14. I love that you’ve discovered a writing group that will support and help you reach your goals for this coming year. And I love this quote: “Be kind to yourself and don’t trade one problem for another.” May your 2023 be filled with success–big and small.

  15. Ah, imposter syndrome. It hits me a lot more with art than it does writing, probably because I can see things side-by-side. Writing it’s a lot harder to identify the flaws, at least for me.

    Critiques do have a way of crushing one’s confidence. I feel it any time I submit to my critique group. I don’t know if solidarity helps, but know you’re not alone.

  16. I hope your new crit group is good for you, and to you. If not, get out. You don’t need others to pull you down. We do that enough ourselves. Be good to yourself this year.

  17. I like your phrase: “A year to discover who I am.” I hope it is not too late for me, too, to discover who I am. Feels like a worthy goal. And doable. Even if I don’t discover everything, I would still know more than I did before.

  18. Imposter syndrome, I could go on and on about it. I had a poem in an anthology recently along with forty seven others from all over the world and many of them awarded for their poetry. When I went for the book reading I felt, well, no prizes for guessing what!
    But I like your woty . A writing group if it steers you well is great. I wish you all the luck.

  19. Oh boy, do I know what you mean! My new writing group is supremely talented and when we first started swapping our work my spirits sank to my toes. Yes, it’s hard to keep your head high and keep going but we have to. p.s. I love the catchphrase, we are writers watch us scrawl!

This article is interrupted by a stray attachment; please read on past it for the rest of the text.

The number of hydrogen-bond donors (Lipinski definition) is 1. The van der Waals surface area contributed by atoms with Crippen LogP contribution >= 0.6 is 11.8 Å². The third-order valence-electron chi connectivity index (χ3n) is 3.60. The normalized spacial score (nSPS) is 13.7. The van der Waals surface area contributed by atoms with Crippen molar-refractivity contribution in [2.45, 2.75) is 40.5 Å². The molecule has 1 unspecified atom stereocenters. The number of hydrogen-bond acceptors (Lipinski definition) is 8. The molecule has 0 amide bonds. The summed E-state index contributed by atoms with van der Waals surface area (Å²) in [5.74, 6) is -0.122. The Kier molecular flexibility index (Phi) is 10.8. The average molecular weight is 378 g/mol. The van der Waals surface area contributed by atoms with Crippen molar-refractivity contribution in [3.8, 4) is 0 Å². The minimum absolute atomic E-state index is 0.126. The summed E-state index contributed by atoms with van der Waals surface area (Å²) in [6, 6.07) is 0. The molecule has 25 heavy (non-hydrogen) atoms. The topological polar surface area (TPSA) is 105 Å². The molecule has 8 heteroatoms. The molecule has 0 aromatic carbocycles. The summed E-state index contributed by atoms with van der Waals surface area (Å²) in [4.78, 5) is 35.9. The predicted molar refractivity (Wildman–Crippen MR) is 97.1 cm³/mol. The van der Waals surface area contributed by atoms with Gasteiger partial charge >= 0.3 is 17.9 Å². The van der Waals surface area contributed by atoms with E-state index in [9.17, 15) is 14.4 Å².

20. Impostor syndrome is such a pain… and it’s always lurking, waiting to strike when one least expects it to…
    I’ve never had a ‘word of the year’.
    But I believe in perseverance. So maybe that will be my ongoing word for years to come.

    Good luck with the new writing group, Anna.
    All the best for 2023!

  21. I’m glad you found a group, but always take advice and suggestions with a grain of salt. Afterall, you are the author of your story, not them. Thanks for this topic. I never realized so many writers have imposter syndrome. I do too at times. But, I push on knowing I have stories/messages that may help others Have a great new year!

  22. That is fantastic that you quit smoking recently, Anna. And I like your mindful goal of being open to new experiences in 2023. Imposter syndrome is so uncomfortable, and it’s a sign that you’re challenging yourself–a worthy endeavor. Have you heard of FFTs from Brene Brown? Joining this critique group reminds me of them. https://www.speechuncensored.com/resources/fft-brene-brown

    • No, I haven’t heard of them. Thanks for the link. I’ll check it out. 🙂

      Oh, I quit smoking over ten years ago. I tried so many things that I lost hope many a time. But I did it in the end. 🙂

  23. I don’t think I’ve ever gotten past imposter syndrome. Kind of hard to do when comparing publication histories. Other authors have so many books published but me?

    Exercising more and losing weight always make it to my resolution. And this time, with using my WOTY Steady, plan to make it a reality.

  24. I’m not surprised most people (myself included) don’t keep new year’s resolutions. Real change is hard! I do best when I 1) focus on small everyday actions (choose fruit instead of cookies for a snack, go to the gym, write instead of messing around on my phone, even if it’s just for 15 minutes), and 2) think of these small actions as gifts to my future self. It also helps me to hold an image in my mind that shows why I want to make the change (I want to eat better and exercise b/c I want an active, fun retirement).

    But it’s still hard.